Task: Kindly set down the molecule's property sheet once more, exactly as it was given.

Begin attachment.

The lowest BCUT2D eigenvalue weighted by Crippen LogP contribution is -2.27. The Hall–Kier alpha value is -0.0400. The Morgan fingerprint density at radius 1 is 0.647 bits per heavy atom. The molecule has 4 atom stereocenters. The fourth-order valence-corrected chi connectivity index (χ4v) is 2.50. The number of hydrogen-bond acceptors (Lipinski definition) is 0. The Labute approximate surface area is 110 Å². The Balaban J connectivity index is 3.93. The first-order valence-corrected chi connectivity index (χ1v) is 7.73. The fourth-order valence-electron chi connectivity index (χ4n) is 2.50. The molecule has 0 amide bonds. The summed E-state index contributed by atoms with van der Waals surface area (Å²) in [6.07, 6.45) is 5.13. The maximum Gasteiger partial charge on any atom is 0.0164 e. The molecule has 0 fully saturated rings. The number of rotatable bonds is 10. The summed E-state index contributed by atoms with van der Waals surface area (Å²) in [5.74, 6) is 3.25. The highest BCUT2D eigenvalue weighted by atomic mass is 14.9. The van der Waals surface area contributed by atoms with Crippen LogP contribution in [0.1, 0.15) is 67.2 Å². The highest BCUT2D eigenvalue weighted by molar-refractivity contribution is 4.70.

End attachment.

The lowest BCUT2D eigenvalue weighted by Crippen LogP contribution is -2.27. The Hall–Kier alpha value is -0.0400. The Morgan fingerprint density at radius 1 is 0.647 bits per heavy atom. The molecule has 4 atom stereocenters. The fourth-order valence-corrected chi connectivity index (χ4v) is 2.50. The number of hydrogen-bond acceptors (Lipinski definition) is 0. The Labute approximate surface area is 110 Å². The Balaban J connectivity index is 3.93. The first-order valence-corrected chi connectivity index (χ1v) is 7.73. The fourth-order valence-electron chi connectivity index (χ4n) is 2.50. The molecule has 0 amide bonds. The summed E-state index contributed by atoms with van der Waals surface area (Å²) in [6.07, 6.45) is 5.13. The maximum Gasteiger partial charge on any atom is 0.0164 e. The molecule has 0 fully saturated rings. The number of rotatable bonds is 10. The summed E-state index contributed by atoms with van der Waals surface area (Å²) in [5.74, 6) is 3.25. The highest BCUT2D eigenvalue weighted by atomic mass is 14.9. The van der Waals surface area contributed by atoms with Crippen LogP contribution in [0.1, 0.15) is 67.2 Å². The highest BCUT2D eigenvalue weighted by molar-refractivity contribution is 4.70.